This challenge will likely continue to grow within pharma and the biased health divide could become more apparent as health data becomes more readily available, especially via the increased use of consumer health devices.

How the industry can move forward

It is a significant challenge that will require huge cross-industry efforts to confront it, with no simple solution. But there are three important steps which could mitigate the impact.

Firstly, improving medical literacy must be a priority. Access to and engagement of those who volunteer for clinical trials should be encouraged – it needs representative participation from all backgrounds. There is an onus on the industry to work with governments to reach into local communities – from the bottom, up – and give people from all groups the knowledge, tools, and capabilities to participate.

Next, there needs to be a collective effort across the industry, regulatory bodies, and government to approve inclusion criteria to help eliminate bias. This will allow for sufficiently representative populations to ensure a market of products that provides more equal health opportunities for all. There is a desire for this among law makers, who want to continue to make trials as simple as possible, while keeping patients safe. If regulatory bodies oversee this, it should ensure access and coverage across the market and will provide the industry with a strong basis to build on.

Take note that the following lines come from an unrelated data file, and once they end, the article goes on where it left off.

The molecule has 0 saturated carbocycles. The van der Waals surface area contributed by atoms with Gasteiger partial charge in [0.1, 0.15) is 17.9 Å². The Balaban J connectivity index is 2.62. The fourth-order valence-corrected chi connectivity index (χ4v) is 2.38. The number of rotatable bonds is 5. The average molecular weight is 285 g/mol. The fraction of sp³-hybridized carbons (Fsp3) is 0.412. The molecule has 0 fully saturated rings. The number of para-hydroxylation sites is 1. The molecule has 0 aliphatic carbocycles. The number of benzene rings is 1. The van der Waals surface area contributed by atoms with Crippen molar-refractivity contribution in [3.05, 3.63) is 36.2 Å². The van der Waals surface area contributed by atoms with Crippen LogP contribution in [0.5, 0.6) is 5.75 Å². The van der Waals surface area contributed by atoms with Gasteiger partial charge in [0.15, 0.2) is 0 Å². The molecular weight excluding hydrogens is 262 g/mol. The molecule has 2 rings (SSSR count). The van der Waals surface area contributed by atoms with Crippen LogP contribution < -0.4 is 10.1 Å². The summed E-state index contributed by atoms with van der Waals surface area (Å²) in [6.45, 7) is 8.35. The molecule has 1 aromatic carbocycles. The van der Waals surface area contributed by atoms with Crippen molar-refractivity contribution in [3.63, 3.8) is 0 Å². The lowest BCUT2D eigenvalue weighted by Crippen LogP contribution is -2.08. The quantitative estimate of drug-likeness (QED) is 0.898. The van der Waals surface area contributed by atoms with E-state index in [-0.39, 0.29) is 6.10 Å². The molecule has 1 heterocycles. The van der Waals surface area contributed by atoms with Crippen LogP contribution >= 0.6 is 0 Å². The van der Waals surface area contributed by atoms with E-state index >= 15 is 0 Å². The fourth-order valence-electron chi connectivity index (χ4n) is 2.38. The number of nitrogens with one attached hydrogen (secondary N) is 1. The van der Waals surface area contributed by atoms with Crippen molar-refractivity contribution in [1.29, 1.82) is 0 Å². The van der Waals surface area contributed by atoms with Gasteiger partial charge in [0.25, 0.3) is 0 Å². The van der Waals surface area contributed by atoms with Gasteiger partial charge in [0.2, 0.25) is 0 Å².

Finally, a new approach to governance must be instituted across pharma. The C-suite are vital here in assessing and mitigating bias throughout the product development process, with specific emphasis on data collection, participation, and access. By committing to mitigating bias at a board level, pharma companies are more likely to tackle the equity gap and influence a trickle-down effect within the industry. It requires the industry to move away from a model based on siloes and tackle the problem holistically across all levels and business units.

As an industry, pharma recognises the importance of equitable and culturally tailored approaches to using minority participants, and now is the time to take action across the industry. As scrutiny increases, each pharma business will need to take steps to increase the representativeness of their clinical trials – particularly given that we now live in the age of the “forever epidemic” of public health outbreaks. Whilst this is an early area of research, pharma can turn the dial now. Only then can medicines work equally for all patients.

About the author

OBurke profile

Orlaith Burke is the Life Sciences Innovation Portfolio Lead at The Dock – Accenture’s innovation hub in Ireland. She believes that algorithmic bias in clinical trials is the single biggest problem facing the pharma industry, one which is driving the health equity gap, and an issue that there is an inertia to tackle. Orlaith thinks we can do three things to close the gap: to encourage access for more diverse pools of people to volunteer for clinical trials, to instigate a stronger regulatory framework in the UK, and to encourage pharma chief data officers to lead the change.